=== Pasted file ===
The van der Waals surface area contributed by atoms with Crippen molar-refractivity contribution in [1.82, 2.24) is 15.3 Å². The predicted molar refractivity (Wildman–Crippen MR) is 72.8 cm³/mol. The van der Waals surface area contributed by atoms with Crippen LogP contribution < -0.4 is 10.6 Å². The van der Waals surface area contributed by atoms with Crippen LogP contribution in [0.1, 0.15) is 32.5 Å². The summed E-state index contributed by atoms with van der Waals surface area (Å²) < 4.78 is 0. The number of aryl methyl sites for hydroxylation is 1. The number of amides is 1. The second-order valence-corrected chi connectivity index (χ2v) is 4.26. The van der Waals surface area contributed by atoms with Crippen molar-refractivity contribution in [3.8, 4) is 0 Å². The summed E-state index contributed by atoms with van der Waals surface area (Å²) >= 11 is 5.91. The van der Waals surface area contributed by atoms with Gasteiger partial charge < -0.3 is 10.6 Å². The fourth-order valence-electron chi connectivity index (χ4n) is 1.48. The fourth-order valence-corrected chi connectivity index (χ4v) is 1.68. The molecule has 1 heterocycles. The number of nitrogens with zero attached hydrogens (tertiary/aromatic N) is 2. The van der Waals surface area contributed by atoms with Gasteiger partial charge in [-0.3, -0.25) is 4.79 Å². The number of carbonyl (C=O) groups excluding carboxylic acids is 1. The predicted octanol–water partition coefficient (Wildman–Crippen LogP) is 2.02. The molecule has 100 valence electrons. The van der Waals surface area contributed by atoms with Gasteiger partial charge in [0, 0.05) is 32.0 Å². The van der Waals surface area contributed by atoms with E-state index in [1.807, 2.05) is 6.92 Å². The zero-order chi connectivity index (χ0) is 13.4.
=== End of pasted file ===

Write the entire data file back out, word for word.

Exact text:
The van der Waals surface area contributed by atoms with Crippen molar-refractivity contribution in [1.82, 2.24) is 15.3 Å². The predicted molar refractivity (Wildman–Crippen MR) is 72.8 cm³/mol. The van der Waals surface area contributed by atoms with Crippen LogP contribution < -0.4 is 10.6 Å². The van der Waals surface area contributed by atoms with Crippen LogP contribution in [0.1, 0.15) is 32.5 Å². The summed E-state index contributed by atoms with van der Waals surface area (Å²) < 4.78 is 0. The number of aryl methyl sites for hydroxylation is 1. The number of amides is 1. The second-order valence-corrected chi connectivity index (χ2v) is 4.26. The van der Waals surface area contributed by atoms with Crippen molar-refractivity contribution in [3.8, 4) is 0 Å². The summed E-state index contributed by atoms with van der Waals surface area (Å²) >= 11 is 5.91. The van der Waals surface area contributed by atoms with Gasteiger partial charge < -0.3 is 10.6 Å². The fourth-order valence-electron chi connectivity index (χ4n) is 1.48. The fourth-order valence-corrected chi connectivity index (χ4v) is 1.68. The molecule has 1 heterocycles. The number of nitrogens with zero attached hydrogens (tertiary/aromatic N) is 2. The van der Waals surface area contributed by atoms with Gasteiger partial charge in [-0.3, -0.25) is 4.79 Å². The number of carbonyl (C=O) groups excluding carboxylic acids is 1. The predicted octanol–water partition coefficient (Wildman–Crippen LogP) is 2.02. The molecule has 100 valence electrons. The van der Waals surface area contributed by atoms with Gasteiger partial charge in [0, 0.05) is 32.0 Å². The van der Waals surface area contributed by atoms with E-state index in [1.807, 2.05) is 6.92 Å². The zero-order chi connectivity index (χ0) is 13.4.